Children's Commissioner Andrew Becroft slams 'disturbing' number of Māori babies in state care

The Children's Commissioner has called the number of Māori babies in state care  "deeply disturbing". 

Although only 25 percent of all children in New Zealand are identified as Māori, as of June 2019, a staggering 4420 of the 6429 children in state care were Māori. That's 69 percent.

Judge Andrew Becroft said the confronting video of Oranga Tamariki baby uplifts is what motivated him to look closer into the numbers of Māori children in state care.

"It's simply a festering shame and sore in New Zealand to have the level of inequity so profound."

It was found that Māori under three months are five times as likely to be taken into state care than non-Māori.

Becroft said a key question for him is whether the children are being unfairly taken into state care.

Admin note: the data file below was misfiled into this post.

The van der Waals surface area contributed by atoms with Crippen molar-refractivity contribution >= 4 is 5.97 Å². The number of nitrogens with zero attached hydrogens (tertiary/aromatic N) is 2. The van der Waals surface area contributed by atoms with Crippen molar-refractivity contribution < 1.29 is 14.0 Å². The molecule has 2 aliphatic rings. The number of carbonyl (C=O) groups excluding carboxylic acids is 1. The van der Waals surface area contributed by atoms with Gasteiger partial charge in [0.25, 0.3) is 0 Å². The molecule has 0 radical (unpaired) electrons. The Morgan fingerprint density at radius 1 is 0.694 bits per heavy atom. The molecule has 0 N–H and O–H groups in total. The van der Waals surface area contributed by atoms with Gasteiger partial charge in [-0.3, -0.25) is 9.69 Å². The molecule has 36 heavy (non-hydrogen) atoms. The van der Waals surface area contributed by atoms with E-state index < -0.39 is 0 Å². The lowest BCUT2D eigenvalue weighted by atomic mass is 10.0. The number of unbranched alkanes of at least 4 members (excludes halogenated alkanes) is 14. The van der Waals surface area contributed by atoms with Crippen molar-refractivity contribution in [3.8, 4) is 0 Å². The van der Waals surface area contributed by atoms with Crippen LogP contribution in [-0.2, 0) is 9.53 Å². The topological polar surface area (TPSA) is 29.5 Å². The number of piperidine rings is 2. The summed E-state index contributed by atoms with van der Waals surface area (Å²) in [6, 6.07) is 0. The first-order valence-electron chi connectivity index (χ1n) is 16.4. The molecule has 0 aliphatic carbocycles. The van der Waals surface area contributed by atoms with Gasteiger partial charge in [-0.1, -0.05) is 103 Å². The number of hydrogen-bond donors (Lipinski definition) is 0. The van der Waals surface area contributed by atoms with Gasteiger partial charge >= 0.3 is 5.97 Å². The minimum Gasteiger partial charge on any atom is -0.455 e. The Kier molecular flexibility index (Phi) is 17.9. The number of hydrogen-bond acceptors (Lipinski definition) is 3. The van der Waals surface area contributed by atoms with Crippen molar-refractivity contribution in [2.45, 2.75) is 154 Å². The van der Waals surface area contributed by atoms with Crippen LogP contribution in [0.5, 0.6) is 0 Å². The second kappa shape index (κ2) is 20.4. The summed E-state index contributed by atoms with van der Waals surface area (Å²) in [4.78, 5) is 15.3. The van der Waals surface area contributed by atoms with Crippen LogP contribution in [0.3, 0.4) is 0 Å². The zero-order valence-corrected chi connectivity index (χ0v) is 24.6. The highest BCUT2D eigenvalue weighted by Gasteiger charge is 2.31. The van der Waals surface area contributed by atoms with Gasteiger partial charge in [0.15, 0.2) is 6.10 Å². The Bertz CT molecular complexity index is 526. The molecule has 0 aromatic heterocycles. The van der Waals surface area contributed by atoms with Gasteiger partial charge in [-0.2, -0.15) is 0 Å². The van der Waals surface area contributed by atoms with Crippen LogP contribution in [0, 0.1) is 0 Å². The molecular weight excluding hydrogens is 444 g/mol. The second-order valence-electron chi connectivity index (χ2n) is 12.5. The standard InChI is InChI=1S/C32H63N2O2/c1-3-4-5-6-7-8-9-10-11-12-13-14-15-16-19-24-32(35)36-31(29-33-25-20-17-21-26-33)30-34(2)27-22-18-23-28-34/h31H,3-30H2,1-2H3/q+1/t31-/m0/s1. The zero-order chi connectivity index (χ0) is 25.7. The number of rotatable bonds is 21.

"I'm not happy. As long as I have life and breath as a Commissioner, I'll be advocating for all I'm worth to ensure these stats come down. Because otherwise, they're going to flow through and affect children for life."

Becroft added that Māori babies going into state care is a vicious cycle he's determined to break.

The midwife of a young woman whose baby was almost uplifted by Oranga Tamariki has also responded, and said the current state care system isn't working.

"I believe it's racist.

"It's an ambulance at the bottom of the hill. I think we need to rethink what we are doing. There are issues about education, lack of housing, social poverty."

Oranga Tamariki admits Māori babies, children and young people are overrepresented in state care, and said reducing this is a key focus of its work.